Twilight approached as I drew near the I-5 Bridge across the Columbia River. My drive south from Seattle evolved into a sentimental journey. The day before, I moved my youngest daughter into her dorm at Seattle Pacific University. Now I was within an hour of home in Hillsboro, Oregon, the west Portland metro area. All of a sudden reality slammed me like a tsunami; my four children lived in four different states. My youngest had just begun his freshman year in high school. Four short years and he’d be leaving too.
My throat tightened, I swallowed hard. Tears flowed down my cheeks. My emotions tumbled, a mix of foam, sand, water, and salt, a wave so furious my heart couldn’t distinguish a single sentiment. There were so many. My conversation with God, which had begun two hour before as I set off for home, hit pause. I listened. Then Mark Harris began singing on the radio.
This song served as my parental anthem since I first heard it two years prior. The Holy Spirit whispered through Mark’s music, “This is what I filled your quiver for. You and Bill are My warriors and your arrows are well shot.” I wept with an odd joy over my emptying quiver. It was a good thing, not an easy thing but a good thing.
God met with me on the I-5 Bridge that day. He held my tumultuous heart. He caught my tears in His bottle. He sang to me with His Servant Mark Harris’ voice. Most of all I began to understand better the swirl of emotions God encountered as His own Son left to accomplish redemption; the pain, sorrow, grief all for a greater joy and fulfillment. That day as I launched my youngest daughter God gave me perspective. My sacrifice paled in comparison to His but it still helped me understand a little more of how much we matter to Him.
Six years later my four children still live in four different states and none of them live in Kansas, my current state of residence. Yes, I miss them but my husband reminds me, “What warrior shoots arrows at his feet?” I accomplished what God intended. I spread my influence from coast to coast, north to south. So joy over shadows any sadness concerning my now empty nest.
Gathering my little flock, that now includes grandchildren, rarely happens. The last time we were all together was two years ago. Last year I enjoyed having all four of my kids together for my grandma’s 100th birthday but my husband, Bill, was deployed to Afghanistan. Working to mesh the lives of the now eight adults (this includes two son-in-laws) in our family so we can be in one place at one time is tough. When the blue moon occasion does occur, it swells and breaks like a tidal wave too. But this wave crests as one of joyful pandemonium.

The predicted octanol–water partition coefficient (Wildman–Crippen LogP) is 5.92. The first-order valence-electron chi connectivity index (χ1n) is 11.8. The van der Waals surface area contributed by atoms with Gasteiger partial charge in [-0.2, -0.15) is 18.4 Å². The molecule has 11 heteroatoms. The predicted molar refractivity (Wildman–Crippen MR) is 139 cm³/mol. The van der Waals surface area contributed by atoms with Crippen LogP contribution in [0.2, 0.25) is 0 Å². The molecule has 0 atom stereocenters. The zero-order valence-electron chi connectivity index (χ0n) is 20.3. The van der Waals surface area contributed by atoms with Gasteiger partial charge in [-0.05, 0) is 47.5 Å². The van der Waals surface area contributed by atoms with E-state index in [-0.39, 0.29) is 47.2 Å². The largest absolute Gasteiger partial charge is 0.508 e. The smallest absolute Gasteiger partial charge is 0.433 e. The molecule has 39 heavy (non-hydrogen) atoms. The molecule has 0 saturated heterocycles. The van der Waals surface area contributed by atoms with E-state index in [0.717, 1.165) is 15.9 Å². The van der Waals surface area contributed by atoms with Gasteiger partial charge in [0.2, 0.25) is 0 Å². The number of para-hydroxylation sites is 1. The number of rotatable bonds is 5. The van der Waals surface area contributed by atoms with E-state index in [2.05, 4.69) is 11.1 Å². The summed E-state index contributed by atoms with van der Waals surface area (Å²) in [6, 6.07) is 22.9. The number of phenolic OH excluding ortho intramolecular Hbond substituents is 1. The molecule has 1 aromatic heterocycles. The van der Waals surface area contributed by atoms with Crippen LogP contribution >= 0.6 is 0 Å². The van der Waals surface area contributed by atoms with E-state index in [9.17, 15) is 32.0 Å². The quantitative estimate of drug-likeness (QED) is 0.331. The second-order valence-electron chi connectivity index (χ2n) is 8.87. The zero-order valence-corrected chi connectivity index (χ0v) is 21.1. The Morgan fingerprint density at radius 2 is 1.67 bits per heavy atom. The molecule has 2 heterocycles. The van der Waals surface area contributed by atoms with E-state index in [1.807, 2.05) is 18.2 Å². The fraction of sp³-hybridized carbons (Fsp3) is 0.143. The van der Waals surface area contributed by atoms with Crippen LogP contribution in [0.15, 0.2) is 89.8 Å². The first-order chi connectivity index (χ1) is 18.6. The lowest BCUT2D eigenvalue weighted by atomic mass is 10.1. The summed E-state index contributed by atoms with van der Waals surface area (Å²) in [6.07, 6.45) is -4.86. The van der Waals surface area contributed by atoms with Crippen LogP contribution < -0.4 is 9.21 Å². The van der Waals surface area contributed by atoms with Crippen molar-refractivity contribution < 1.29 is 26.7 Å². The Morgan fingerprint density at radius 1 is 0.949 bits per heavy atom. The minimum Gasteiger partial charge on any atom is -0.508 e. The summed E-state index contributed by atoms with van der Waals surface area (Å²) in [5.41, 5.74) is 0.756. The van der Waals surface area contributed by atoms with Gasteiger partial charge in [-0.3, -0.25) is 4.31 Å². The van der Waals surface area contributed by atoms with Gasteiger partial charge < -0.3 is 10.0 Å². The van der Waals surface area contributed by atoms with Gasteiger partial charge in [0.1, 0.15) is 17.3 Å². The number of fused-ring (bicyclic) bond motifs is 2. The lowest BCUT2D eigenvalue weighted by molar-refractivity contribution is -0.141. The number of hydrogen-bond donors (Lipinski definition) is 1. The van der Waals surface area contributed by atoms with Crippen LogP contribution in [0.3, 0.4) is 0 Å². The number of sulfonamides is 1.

I thought we would succeed in coming together the first week of August but my son won’t be able to join us. Seems three out of four happens more frequently. A year ago Christmas youngest daughter, Anna, couldn’t join us. Then this past May when we gathered in Texas for Jenni’s graduation from law school oldest daughter, Rachel, and her family were unable to come. This time Jon misses out. But I will chose to be thankful for any and each of my children God brings for a visit.
I treasure these precious visits. Together we reminisce and look forward to the future. Our third grandchild arrives this fall Lord willing. Our middle daughter moves from Austin to Huston to begin her new career as a lawyer. Anna the Washington State trooper will have tales to share of her policing adventures. We will cook, eat and pray together. We will pray for Jon and together feel his absence and miss his jokes.
I thank God for filling my quiver and I praise Him for the arrows that He let me shoot. I praise Him for the tsunamis of launchings and gatherings. I don’t know what will be but I do know Who holds it all in His hands. And I know He is good.
Thanks for joining me in my moment of nostalgia. This song seems an appropriate ending. ENJOY!